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Review factory workers’ salaries

TROUBLE is brewing in the textile factories after the government announced a nine percent increase on the minimum wage in the sector.
Macaefa Billy, the general secretary of the Factory Workers Union which has 10 000 members, has already warned that a huge strike looms in the factories.
He says workers have already instructed him to start organising the strike.
We understand the workers’ anger.
During political campaign rallies political parties in the coalition government promised that their demands for M2 020 will be met.
But since July the workers have watched the government dither on its promise and then completely ignore it.
We understand that despite its promises the government’s hands are tied on this matter.
After coming into government the coalition partners must have realised that M2 020 is unachievable given the challenges textile factories are facing.
Because of the global economic crisis most factories can barely survive.
Orders from major buyers have been few and far between.
Production costs have galloped, wiping away the thin margins that factories say were already unsustainable.
Yet this should be no excuse for the factories to pay workers starvation wages.
The nine percent increase for the lowest paid factory employee translates to a paltry M75 which is only enough to buy eight loaves of bread or a 10 kg packet of mealie-meal.
That small increase is coming at a time when prices of basic commodities have increased substantially.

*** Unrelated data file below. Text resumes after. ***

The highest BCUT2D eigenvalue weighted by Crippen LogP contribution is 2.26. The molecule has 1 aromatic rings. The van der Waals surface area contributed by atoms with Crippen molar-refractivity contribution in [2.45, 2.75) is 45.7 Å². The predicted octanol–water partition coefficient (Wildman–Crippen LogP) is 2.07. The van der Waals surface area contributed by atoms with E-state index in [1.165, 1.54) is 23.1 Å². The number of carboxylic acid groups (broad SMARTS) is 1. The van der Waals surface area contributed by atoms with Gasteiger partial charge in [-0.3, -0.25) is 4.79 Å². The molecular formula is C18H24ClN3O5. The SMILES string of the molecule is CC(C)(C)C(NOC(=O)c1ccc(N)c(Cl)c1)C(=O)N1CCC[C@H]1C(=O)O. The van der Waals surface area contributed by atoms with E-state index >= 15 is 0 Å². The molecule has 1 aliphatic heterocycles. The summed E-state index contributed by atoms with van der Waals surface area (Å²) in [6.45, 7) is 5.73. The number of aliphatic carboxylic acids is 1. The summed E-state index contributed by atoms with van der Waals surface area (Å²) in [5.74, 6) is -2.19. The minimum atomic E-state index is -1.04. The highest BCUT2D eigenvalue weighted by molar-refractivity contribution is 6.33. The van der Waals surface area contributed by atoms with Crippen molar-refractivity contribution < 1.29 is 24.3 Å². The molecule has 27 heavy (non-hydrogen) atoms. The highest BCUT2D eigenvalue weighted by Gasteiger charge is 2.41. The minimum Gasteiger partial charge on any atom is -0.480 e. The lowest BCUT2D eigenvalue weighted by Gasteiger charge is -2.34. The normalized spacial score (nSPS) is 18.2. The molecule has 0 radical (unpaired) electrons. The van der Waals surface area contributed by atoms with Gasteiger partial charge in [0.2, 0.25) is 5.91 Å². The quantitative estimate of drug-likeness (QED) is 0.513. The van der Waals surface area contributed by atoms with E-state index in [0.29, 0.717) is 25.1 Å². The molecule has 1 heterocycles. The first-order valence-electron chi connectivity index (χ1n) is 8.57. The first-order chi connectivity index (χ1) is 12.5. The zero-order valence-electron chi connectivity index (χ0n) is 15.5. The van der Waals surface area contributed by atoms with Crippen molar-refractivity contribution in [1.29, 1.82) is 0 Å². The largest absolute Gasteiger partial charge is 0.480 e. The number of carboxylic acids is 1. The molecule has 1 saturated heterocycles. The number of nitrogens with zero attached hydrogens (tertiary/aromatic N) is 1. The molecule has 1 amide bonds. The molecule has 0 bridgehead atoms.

For instance, since the beginning of this year the price of maize-meal, Lesotho’s staple food, has increased by between 12 and 25 percent.
Since last December petrol prices have spiked by 12 percent while diesel and paraffin have gone up four percent since September.
The cost of rent and electricity has also increased by more than nine percent this year.
Given these figures, there is therefore no doubt that factory workers are far worse off than they were last year.
It is also important to remember that wages in the textile industry have always been low.
The nine percent is a small increase on a small salary.
What the textile workers need at the moment is a total review of salary scale in the sector.
That review must take into consideration the poverty datum line.
While working on the review the government must immediately deal with the labour regulations that govern textile industry.
The 14-day paid maternity leave given to women in the sector is patently discriminatory especially when you consider that women in other sectors get between six and 12 weeks.
If the government does not review the salaries and change such unfair regulations labour relations in the sector will remain sour.
The government will have to deal with a mob of 40 000 disgruntled workers.
Employers will continue to live on the edgy and Lesotho will slide further down the list of preferred destinations for investors.

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